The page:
Quarry (Friday, Sept. 9, Cinemax), series debut: If Quarry were premiering on HBO instead of lesser-subscribed-to cousin Cinemax, it would be hyped like the second coming of True Detective (Season 1, of course). The 1972-set crime-noir series is based on the novels of Max Allan Collins (Road to Perdition) and directed by Greg Yaitanes (the late, great Banshee), so Quarry’s pedigree is already as hard-boiled as they come, and the pilot episode delivers even harder—but it’s a slow burn, so patience. U.S. Marine Mac (Logan Marshall-Green) returns home to Memphis after enduring a harrowing—and well-publicized stateside—tour in Vietnam, only to encounter anti-war hippie-hate and bleak job prospects; even his devoted girlfriend, Joni (Jodi Balfour), is wary of him. When approached by a man calling himself The Broker (Peter Mullan), a mysterious crime boss looking to hire a killer with Mac’s marksman skills, Mac initially turns down the offer, but is inevitably sucked in—because, crime-noir. Quarry (named both for Mac and The Broker’s rocky meeting place and the hunter/game definition) is grittily crafted down to the most-minute details, and then spun with jarring twists, all anchored by Marshall-Green’s intense, mercurial performance. Here’s the second season of True Detective you really wanted.
Son of Zorn (Sunday, Sept. 11, Fox), series debut: Fox has moved up the debut of combo animation/live-action comedy Son of Zorn a couple of weeks to be unleashed after an NFL doubleheader—because if there’s anything the ever-intellectual football audience loves, it’s hyper-weird meta-sitcoms. Son of Zorn, from writer-directors Chris Miller and Phil Lord (The Lego Movie, though I prefer “the creators of MTV’s unheralded classic Clone High”), is about cartoon warrior Zorn (voiced by Jason Sudeikis) leaving the ’toon nation of Zephyria and returning to flesh-and-blood Orange County to reconnect with his ex-wife (Cheryl Hines) and son (Johnny Pemberton). He’s Sterling Archer in He-Man’s body, and SoZ doesn’t bother to look for much comedy beyond that, because how could mashing-up two Fox mainstays—ridiculous cartoons and quirky suburban families—possibly fail? Barring Bob’s Burgers-level development from lame pilot to much-improved series, Son of Zorn isn’t long for this world … or Zephyria.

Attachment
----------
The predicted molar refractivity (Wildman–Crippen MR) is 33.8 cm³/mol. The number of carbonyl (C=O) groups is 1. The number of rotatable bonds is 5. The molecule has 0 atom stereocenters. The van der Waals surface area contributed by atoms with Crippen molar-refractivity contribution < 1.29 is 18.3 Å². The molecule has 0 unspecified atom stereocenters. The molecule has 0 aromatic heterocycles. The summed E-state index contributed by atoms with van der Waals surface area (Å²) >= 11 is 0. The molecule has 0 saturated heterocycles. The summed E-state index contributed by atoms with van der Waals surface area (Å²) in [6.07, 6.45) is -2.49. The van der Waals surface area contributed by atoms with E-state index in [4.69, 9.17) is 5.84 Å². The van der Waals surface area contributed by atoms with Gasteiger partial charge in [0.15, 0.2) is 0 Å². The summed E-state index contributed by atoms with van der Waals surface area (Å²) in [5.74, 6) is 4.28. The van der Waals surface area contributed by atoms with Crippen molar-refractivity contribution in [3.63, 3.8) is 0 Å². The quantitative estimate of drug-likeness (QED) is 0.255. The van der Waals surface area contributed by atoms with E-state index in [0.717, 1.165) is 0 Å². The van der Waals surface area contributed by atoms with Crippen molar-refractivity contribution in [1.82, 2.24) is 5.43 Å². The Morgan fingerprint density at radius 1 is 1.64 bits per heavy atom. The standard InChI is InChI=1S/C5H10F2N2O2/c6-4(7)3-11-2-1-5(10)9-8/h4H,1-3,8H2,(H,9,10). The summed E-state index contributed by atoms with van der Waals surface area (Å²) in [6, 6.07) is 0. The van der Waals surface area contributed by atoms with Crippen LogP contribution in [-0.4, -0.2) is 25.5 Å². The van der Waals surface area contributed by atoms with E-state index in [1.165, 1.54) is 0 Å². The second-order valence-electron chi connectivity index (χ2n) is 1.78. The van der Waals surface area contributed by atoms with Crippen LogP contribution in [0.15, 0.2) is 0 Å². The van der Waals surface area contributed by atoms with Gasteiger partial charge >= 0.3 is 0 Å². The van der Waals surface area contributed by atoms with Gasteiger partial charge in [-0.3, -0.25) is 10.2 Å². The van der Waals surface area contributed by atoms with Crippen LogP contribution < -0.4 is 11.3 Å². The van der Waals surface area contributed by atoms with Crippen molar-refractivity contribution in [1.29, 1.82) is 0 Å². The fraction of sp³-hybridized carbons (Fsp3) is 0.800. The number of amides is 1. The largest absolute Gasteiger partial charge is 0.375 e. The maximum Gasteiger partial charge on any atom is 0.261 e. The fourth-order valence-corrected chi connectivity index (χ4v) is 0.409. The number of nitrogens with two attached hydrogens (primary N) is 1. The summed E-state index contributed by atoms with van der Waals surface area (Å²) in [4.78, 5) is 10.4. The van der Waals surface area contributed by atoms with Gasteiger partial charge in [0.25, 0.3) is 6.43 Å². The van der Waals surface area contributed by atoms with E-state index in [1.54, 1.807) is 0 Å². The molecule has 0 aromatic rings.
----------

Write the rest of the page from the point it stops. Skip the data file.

Masters of Sex (Sunday, Sept. 11, Showtime), season premiere: Bill Masters (Michael Sheen) and Virginia Johnson (Lizzy Caplan) finally cross over into the ’70s—burn those bras, and break out the polyester (but not too close to each other; flammability was a major concern back in ancient ’Merica). The sexual revolution that Masters and Johnson inadvertently sparked in the ’60s is also in full swing—insert all puns here—but Bill’s in no position to enjoy it, as he’s battling in court to keep his controversial practice while battling other demons in AA. He’s also still estranged from professional partner/obsession Virginia, who ran off with Dan (Josh Charles) at the end of last season. The former Mrs. Masters, Libby (Caitlin FitzGerald), is D-U-N with Bill and exploring her new world of options like a champ. (Thanks for that sexual revolution, M&J.) Season 4 of Masters of Sex also steers a bit lighter than the tearjerkers of the past few years—obviously, the hair and clothes alone are comedy gold.
Legends of Chamberlain Heights (Wednesday, Sept. 14, Comedy Central), series debut: The only funny aspect of Comedy Central’s new animated series Legends of Chamberlain Heights is the name of the school where it’s set: Michael Clarke Duncan High. That’s it.
American Horror Story (Wednesday, Sept. 14. FX), season premiere: As of this writing, there’s been no “official” announcement from FX regarding the theme for Season 6 of Ryan Murphy’s American Horror Story anthology series—just a handful of promos that were meant to be misleading. Where to go after Murder House, Asylum, Coven, Freak Show and Hotel? My personal pick would be American Horror Story: Comcast Service Center. Review-dumpster website Rotten Tomatoes recently listed the upcoming season as American Horror Story: The Mist, but that was once a Stephen King novel and movie, and Spike already has a related television series in development. Themes hinted in the promos include aliens, cults, the Antichrist, radiation fallout or even a return to Hollywood (à la Season 1, Murder House), but why not make a play to get Connie Britton back with American Horror Story: Nashville?